“Let’s just say God works too slowly.”
In the hit 2000 movie X-Men, Magneto asks a captured Senator Kelly if he’s a “God-fearing man.” He reassures the senator that he has nothing to fear from him to which the senator asks what Magneto’s going to happen to him. Magneto’s cryptic response before exposing the senator to DNA-transforming radiation is, “Let’s just say God works too slowly”. As a result of Magneto’s attempts to accelerate the mutation process, Senator Kelly “evolves” into a jellyfish-like mutant. But Magneto’s little experiment fails as the senator’s rubbery abilities (no doubt symbolic of his slimy politics) causes his cells to destabilize. The result is a slippery mess on the floor for someone else to clean up. (Well, at least we can rely on politicians to be consistent in one respect.)
Let’s be honest: sometimes we all feel that God works more slowly than we would prefer. Like Magneto, we try to accelerate results in our lives whether in our careers, relationships, education, leisure, or retirement. But I believe that God’s slow, transforming work is to be a model for our own lives and, in particular, for how we work. To grasp what I’m saying about God’s work being slow and it’s importance for our work, let me state right now that I agree with scientists about the old age of the universe. If one seeks to read Genesis literally, and attempts a chronology of the earth on the basis of chronological records in the Bible as some have sought to do through history, then one is forced to conclude that the universe is but thousands of years old. In The Bible, Rocks and Time: Geological Evidence for the Age of the Earth, professors of geology Davis A. Young and Ralph F. Stearley point out that
the virtually unanimous opinion until the time of Augustine among early Christians…was that human history from the creation of Adam to the birth of Christ had lasted approximately 5,500 years. The fathers probably also regarded the age of the world as the same number of years as that of human history, because their writings do not indicate any sharp distinction between the initial creation of the cosmos and the creation of the human race.1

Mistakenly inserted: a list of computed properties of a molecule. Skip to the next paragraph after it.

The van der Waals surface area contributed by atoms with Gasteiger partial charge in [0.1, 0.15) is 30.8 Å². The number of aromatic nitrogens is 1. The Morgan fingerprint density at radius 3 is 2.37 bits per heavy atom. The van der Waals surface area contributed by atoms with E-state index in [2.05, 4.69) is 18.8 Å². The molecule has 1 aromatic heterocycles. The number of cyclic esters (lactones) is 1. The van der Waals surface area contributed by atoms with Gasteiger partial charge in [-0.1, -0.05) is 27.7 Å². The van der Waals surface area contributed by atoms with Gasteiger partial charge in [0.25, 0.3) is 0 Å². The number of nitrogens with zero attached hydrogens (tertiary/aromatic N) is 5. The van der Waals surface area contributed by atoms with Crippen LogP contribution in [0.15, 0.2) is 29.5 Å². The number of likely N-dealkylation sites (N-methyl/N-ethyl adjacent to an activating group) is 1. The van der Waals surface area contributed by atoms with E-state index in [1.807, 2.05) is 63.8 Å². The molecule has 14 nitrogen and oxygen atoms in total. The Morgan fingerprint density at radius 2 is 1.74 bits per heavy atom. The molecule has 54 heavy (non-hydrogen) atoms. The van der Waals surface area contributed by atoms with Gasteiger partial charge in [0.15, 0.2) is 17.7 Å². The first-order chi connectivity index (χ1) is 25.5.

Given current Big Bang cosmology and the evidence from geology, biology, and astronomy, it now appears that the universe is more on the order of 13.7 billion years old, not thousands. 2 Professor of Faith and Culture Harry Lee Poe (who is related to the famous novelist Edgar Allan Poe) and professor of chemistry Jimmy H. Davis describe the formation of the universe from the time of the Big Bang, through the separation of the four fundamental forces (gravity, electromagnetic, and the strong and weak nuclear forces), and to the appearance of elementary particles. From there, hydrogen, helium, and lithium atoms (the only three periodic elements at the time) condensed and led to the formation of first-order stars. The stars created carbon and iron and, as the first stars exploded, the supernova processes released further elements in the periodic table after iron. Those elements gradually condensed and led to the formation of planets, moons, asteroids, etc. 3
What this boils down to is that God took His time in creating the universe and, more specifically, in creating us to be able to have a relationship with us. Could God have simply created everything in six 24-hour periods as a literal rendering of Genesis 1 would imply? Yes, I suppose He could and that is probably why so many through the ages have believed that to be the case. But I don’t. If we are to take seriously the claim that all truth is God’s Truth, then the evidence from science ultimately will not conflict with Scripture and God really did take His time (which was also created by Him) to get us to this point in history. 4
But this begs the question of why God would take such time to complete His work. I believe the answer, in part, is that God’s work in creation is to be a model for us today. The ancients, although they did not have the scientific understanding we do today, looked around and understood the world around them to be the work of God. The psalmist declares, “For it was You who created my inward parts; You knit me together in my mother’s womb. I will praise You, because I have been remarkably and wonderfully made. Your works are wonderful, and I know this very well.” (Psalm 139:13-14) In modern times, we have a scientific understanding, but we lack the robust spiritual aesthetic to see God’s work as a model for our work.